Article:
By Buffy Beck
Annually, an estimated 9 million people die from pollution with air pollution being the main culprit. However Prof Philip Landrigan, at the Ichan School of Medicine in the US, says that “The current figure of nine million is almost certainly an underestimate, probably by several million”.
Mostly invisible, air pollution is seriously damaging to our health. Poor quality air increases the chances of someone developing respiratory illness such as asthma and stunted lung growth in children and chronic obstructive pulmonary disease (COPD) in adults. These illnesses are increasing in their frequency and in their severity. Scientists are also researching links between air pollution and dementia, diabetes, heart disease, stroke and kidney disease.
With air pollution being so dangerous it’s no wonder that Sadiq Khan, the mayor of London, has introduced a £10 T-charge for older polluting petrol and diesel cars in the capital centre. The charge came into force on the 23rd October 2017, however it is already meeting opposition.
Opponents argue that it would “disproportionately penalise London’s poorest drivers”. Others argue it is not doing enough. Simon Birkett from the campaign group Clean Air London says that he wishes the mayor to “take steps which are bigger, stronger and smarter”. This T-charge is soon to be replaced by an even stricter Ultra-Low Emission Zone in 2020, although Mr Khan is in consultation on whether to bring this forward to 2019.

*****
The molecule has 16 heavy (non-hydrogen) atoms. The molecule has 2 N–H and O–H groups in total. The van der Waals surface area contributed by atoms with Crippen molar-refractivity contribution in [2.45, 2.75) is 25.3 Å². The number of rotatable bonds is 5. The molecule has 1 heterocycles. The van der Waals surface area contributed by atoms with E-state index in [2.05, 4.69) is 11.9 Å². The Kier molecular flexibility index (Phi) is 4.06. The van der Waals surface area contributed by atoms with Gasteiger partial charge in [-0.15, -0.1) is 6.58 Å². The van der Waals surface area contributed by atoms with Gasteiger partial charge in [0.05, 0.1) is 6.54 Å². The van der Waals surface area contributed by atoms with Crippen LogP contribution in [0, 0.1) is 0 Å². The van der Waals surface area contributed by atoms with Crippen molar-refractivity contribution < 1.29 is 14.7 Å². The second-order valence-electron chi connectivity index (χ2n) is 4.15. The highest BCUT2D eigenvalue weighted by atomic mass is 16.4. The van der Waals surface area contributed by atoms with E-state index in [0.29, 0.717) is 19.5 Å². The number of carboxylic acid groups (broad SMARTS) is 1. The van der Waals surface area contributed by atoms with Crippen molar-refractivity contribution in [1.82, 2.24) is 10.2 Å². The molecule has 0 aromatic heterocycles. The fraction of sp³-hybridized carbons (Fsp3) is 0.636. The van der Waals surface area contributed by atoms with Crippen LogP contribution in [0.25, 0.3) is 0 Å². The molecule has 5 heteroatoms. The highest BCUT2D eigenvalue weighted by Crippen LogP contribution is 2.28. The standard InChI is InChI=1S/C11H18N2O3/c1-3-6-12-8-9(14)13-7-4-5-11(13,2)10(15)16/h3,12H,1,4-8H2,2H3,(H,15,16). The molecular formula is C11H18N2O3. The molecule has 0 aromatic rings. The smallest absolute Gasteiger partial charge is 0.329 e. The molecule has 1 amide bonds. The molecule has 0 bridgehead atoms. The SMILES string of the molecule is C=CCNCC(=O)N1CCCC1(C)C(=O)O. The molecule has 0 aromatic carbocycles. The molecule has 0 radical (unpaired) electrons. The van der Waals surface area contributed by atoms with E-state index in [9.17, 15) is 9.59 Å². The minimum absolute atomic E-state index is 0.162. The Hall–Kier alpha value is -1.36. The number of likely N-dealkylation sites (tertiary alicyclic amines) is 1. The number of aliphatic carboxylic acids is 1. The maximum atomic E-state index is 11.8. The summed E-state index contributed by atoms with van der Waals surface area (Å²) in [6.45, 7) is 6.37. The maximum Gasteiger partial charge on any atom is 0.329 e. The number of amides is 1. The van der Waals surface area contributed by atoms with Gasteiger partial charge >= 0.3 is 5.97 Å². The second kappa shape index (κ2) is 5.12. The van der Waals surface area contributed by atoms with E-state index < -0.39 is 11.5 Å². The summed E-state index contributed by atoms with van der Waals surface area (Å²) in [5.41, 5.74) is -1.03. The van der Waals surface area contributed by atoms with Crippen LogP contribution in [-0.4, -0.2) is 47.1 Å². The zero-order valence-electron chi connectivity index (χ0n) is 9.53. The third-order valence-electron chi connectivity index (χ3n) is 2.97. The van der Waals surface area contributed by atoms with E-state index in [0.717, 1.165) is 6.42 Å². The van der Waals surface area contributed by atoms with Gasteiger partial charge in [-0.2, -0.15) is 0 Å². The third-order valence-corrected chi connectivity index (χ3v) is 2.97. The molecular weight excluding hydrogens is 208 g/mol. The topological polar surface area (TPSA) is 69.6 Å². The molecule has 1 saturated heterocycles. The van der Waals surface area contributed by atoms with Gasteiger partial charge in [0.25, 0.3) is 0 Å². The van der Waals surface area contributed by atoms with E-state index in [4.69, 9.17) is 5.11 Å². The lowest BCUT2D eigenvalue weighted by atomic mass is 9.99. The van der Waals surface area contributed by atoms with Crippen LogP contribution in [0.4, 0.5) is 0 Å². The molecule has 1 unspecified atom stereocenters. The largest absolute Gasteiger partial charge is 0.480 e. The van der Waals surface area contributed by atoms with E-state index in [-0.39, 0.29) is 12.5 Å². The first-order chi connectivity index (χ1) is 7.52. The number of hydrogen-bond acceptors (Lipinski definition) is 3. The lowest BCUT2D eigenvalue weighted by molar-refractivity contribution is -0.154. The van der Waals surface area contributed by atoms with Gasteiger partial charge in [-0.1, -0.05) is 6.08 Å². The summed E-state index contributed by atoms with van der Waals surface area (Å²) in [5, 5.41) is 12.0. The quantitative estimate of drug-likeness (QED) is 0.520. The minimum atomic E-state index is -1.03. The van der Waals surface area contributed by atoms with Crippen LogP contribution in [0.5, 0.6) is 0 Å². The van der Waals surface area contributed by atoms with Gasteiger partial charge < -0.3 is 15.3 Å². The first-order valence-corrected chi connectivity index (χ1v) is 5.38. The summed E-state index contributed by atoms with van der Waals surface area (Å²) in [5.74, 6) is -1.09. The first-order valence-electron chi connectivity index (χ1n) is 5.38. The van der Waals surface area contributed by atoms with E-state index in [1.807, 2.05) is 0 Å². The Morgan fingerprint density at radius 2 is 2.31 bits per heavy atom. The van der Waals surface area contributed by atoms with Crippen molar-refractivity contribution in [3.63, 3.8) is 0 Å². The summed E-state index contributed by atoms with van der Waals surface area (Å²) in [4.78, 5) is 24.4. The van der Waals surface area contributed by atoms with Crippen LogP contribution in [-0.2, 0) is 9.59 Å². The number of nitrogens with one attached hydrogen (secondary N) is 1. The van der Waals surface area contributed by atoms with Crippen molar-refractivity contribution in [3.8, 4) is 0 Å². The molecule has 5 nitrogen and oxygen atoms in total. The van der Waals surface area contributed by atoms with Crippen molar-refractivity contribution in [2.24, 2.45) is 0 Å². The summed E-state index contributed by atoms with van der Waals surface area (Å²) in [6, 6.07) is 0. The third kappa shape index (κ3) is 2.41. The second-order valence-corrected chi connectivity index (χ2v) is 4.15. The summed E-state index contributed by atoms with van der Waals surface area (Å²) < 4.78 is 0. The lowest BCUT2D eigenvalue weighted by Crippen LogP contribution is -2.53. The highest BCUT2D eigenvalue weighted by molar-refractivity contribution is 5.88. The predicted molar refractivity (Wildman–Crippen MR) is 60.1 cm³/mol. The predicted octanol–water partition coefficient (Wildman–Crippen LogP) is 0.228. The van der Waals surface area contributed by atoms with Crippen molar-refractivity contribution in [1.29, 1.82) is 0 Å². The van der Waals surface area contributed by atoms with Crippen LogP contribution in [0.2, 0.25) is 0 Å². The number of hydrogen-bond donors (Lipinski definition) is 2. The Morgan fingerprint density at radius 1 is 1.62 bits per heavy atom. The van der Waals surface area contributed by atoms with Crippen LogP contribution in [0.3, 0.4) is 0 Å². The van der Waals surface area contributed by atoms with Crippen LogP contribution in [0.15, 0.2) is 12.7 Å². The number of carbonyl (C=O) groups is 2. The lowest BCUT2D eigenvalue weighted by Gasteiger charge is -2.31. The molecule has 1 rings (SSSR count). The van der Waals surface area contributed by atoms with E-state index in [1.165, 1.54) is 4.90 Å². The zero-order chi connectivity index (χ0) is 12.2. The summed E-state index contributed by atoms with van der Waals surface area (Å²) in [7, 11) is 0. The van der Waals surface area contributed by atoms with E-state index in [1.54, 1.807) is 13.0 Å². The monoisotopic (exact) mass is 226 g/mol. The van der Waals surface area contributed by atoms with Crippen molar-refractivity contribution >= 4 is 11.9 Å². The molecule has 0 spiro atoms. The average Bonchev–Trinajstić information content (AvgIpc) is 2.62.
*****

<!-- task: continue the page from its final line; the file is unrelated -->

There are also continuous studies on the effects of urban forests on air pollution. For over a decade, scientists have been researching the impacts of trees on the removal of fine particles which have such a detrimental effect on our health.
Trees not only improve the quality of life of the resident population by decreasing heat stress and improving mental health but urban tree stands also modify the city’s climatic characteristics and air quality. The tree stands remove carbon dioxide by sequestration and remove various air pollutants which are absorbed into the tree.
It has been found that a 10 x 10 km grid in London with 25% tree cover was estimated to avoid two premature deaths and two hospital emissions per year. In a US study, urban forests typically reduced mortalities by one person per year in most cities with as many as seven people per year being saved from premature death in New York City.
However, a study conducted in France suggests that although trees can help in the reduction of air pollutants, the method of relying on urban forests should not be the ultimate solution to emission reduction.
Instead they argue that this method should be a complementary one, with focus on reducing emissions from the source, developing more energy efficient technology and building/organising cities to reduce energy consumption and associated emissions.